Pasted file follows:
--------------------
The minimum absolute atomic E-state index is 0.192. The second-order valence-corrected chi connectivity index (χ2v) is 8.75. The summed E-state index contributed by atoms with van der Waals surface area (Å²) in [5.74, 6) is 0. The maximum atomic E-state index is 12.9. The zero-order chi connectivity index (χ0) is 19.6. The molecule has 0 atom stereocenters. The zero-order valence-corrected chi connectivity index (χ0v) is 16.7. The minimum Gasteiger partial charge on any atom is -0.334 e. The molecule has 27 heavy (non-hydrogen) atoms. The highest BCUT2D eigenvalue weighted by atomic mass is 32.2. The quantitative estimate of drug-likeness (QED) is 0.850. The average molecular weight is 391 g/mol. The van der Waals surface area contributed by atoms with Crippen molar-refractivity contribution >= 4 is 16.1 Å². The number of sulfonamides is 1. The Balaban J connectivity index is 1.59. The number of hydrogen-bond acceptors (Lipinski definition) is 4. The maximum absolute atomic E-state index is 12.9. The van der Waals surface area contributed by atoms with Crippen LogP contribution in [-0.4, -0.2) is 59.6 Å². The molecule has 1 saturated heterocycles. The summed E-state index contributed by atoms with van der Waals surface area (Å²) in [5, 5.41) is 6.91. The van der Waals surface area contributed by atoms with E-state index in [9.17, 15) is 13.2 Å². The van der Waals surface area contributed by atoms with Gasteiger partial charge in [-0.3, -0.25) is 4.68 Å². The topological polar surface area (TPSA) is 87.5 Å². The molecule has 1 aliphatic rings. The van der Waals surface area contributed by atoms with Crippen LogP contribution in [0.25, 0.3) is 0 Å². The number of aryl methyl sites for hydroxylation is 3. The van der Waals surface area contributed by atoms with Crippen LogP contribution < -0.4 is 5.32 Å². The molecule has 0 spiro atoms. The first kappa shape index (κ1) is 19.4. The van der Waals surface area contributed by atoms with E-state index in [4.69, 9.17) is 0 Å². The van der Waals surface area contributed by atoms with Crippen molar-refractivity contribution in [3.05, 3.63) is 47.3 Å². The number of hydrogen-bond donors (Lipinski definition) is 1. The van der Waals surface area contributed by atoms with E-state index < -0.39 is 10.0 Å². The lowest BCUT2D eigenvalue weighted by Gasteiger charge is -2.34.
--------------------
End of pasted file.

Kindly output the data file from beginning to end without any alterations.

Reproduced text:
The minimum absolute atomic E-state index is 0.192. The second-order valence-corrected chi connectivity index (χ2v) is 8.75. The summed E-state index contributed by atoms with van der Waals surface area (Å²) in [5.74, 6) is 0. The maximum atomic E-state index is 12.9. The zero-order chi connectivity index (χ0) is 19.6. The molecule has 0 atom stereocenters. The zero-order valence-corrected chi connectivity index (χ0v) is 16.7. The minimum Gasteiger partial charge on any atom is -0.334 e. The molecule has 27 heavy (non-hydrogen) atoms. The highest BCUT2D eigenvalue weighted by atomic mass is 32.2. The quantitative estimate of drug-likeness (QED) is 0.850. The average molecular weight is 391 g/mol. The van der Waals surface area contributed by atoms with Crippen molar-refractivity contribution >= 4 is 16.1 Å². The number of sulfonamides is 1. The Balaban J connectivity index is 1.59. The number of hydrogen-bond acceptors (Lipinski definition) is 4. The maximum absolute atomic E-state index is 12.9. The van der Waals surface area contributed by atoms with Crippen LogP contribution in [-0.4, -0.2) is 59.6 Å². The molecule has 1 saturated heterocycles. The summed E-state index contributed by atoms with van der Waals surface area (Å²) in [5, 5.41) is 6.91. The van der Waals surface area contributed by atoms with E-state index in [9.17, 15) is 13.2 Å². The van der Waals surface area contributed by atoms with Gasteiger partial charge in [-0.3, -0.25) is 4.68 Å². The topological polar surface area (TPSA) is 87.5 Å². The molecule has 1 aliphatic rings. The van der Waals surface area contributed by atoms with Crippen LogP contribution in [0.25, 0.3) is 0 Å². The number of aryl methyl sites for hydroxylation is 3. The van der Waals surface area contributed by atoms with Crippen LogP contribution < -0.4 is 5.32 Å². The molecule has 0 spiro atoms. The first kappa shape index (κ1) is 19.4. The van der Waals surface area contributed by atoms with E-state index in [4.69, 9.17) is 0 Å². The van der Waals surface area contributed by atoms with Crippen molar-refractivity contribution in [3.05, 3.63) is 47.3 Å². The number of hydrogen-bond donors (Lipinski definition) is 1. The van der Waals surface area contributed by atoms with E-state index < -0.39 is 10.0 Å². The lowest BCUT2D eigenvalue weighted by Gasteiger charge is -2.34.